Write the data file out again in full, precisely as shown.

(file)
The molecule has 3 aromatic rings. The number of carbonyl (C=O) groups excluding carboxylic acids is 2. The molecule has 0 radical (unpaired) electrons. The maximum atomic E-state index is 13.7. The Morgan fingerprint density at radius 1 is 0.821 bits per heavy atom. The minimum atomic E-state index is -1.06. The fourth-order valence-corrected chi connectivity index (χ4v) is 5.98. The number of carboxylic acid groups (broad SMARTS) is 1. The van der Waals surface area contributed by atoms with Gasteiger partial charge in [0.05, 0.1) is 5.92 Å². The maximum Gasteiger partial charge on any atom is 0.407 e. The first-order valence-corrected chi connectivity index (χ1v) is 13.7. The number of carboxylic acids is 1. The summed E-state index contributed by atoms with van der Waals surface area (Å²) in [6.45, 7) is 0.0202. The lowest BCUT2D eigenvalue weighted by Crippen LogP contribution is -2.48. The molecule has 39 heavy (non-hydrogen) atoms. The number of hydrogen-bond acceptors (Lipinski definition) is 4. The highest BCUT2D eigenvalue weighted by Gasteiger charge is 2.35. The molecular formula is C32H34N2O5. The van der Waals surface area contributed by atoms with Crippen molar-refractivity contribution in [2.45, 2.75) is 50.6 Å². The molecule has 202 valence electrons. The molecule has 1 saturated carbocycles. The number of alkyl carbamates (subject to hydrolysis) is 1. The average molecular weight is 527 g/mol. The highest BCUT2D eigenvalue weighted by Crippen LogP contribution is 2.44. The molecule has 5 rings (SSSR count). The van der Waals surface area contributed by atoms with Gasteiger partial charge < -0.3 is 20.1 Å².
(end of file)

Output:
The molecule has 3 aromatic rings. The number of carbonyl (C=O) groups excluding carboxylic acids is 2. The molecule has 0 radical (unpaired) electrons. The maximum atomic E-state index is 13.7. The Morgan fingerprint density at radius 1 is 0.821 bits per heavy atom. The minimum atomic E-state index is -1.06. The fourth-order valence-corrected chi connectivity index (χ4v) is 5.98. The number of carboxylic acid groups (broad SMARTS) is 1. The van der Waals surface area contributed by atoms with Gasteiger partial charge in [0.05, 0.1) is 5.92 Å². The maximum Gasteiger partial charge on any atom is 0.407 e. The first-order valence-corrected chi connectivity index (χ1v) is 13.7. The number of carboxylic acids is 1. The summed E-state index contributed by atoms with van der Waals surface area (Å²) in [6.45, 7) is 0.0202. The lowest BCUT2D eigenvalue weighted by Crippen LogP contribution is -2.48. The molecule has 39 heavy (non-hydrogen) atoms. The number of hydrogen-bond acceptors (Lipinski definition) is 4. The highest BCUT2D eigenvalue weighted by Gasteiger charge is 2.35. The molecular formula is C32H34N2O5. The van der Waals surface area contributed by atoms with Crippen molar-refractivity contribution in [2.45, 2.75) is 50.6 Å². The molecule has 202 valence electrons. The molecule has 1 saturated carbocycles. The number of alkyl carbamates (subject to hydrolysis) is 1. The average molecular weight is 527 g/mol. The highest BCUT2D eigenvalue weighted by Crippen LogP contribution is 2.44. The molecule has 5 rings (SSSR count). The van der Waals surface area contributed by atoms with Gasteiger partial charge < -0.3 is 20.1 Å².